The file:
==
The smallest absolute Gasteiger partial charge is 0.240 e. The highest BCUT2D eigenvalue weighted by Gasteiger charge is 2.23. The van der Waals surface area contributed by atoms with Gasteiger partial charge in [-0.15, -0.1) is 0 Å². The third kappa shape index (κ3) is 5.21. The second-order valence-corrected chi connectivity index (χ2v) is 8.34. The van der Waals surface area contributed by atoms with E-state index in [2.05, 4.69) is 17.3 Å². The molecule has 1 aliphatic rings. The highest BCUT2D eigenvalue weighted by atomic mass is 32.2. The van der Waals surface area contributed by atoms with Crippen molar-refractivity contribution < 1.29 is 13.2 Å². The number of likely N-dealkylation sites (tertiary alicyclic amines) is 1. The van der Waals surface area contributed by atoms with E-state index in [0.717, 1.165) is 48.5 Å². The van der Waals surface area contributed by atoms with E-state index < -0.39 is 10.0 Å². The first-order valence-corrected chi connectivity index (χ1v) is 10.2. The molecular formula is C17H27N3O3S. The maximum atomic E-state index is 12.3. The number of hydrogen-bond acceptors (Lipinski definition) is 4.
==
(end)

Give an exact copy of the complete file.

The smallest absolute Gasteiger partial charge is 0.240 e. The highest BCUT2D eigenvalue weighted by Gasteiger charge is 2.23. The van der Waals surface area contributed by atoms with Gasteiger partial charge in [-0.15, -0.1) is 0 Å². The third kappa shape index (κ3) is 5.21. The second-order valence-corrected chi connectivity index (χ2v) is 8.34. The van der Waals surface area contributed by atoms with E-state index in [2.05, 4.69) is 17.3 Å². The molecule has 1 aliphatic rings. The highest BCUT2D eigenvalue weighted by atomic mass is 32.2. The van der Waals surface area contributed by atoms with Crippen molar-refractivity contribution < 1.29 is 13.2 Å². The number of likely N-dealkylation sites (tertiary alicyclic amines) is 1. The van der Waals surface area contributed by atoms with E-state index in [0.717, 1.165) is 48.5 Å². The van der Waals surface area contributed by atoms with E-state index < -0.39 is 10.0 Å². The first-order valence-corrected chi connectivity index (χ1v) is 10.2. The molecular formula is C17H27N3O3S. The maximum atomic E-state index is 12.3. The number of hydrogen-bond acceptors (Lipinski definition) is 4.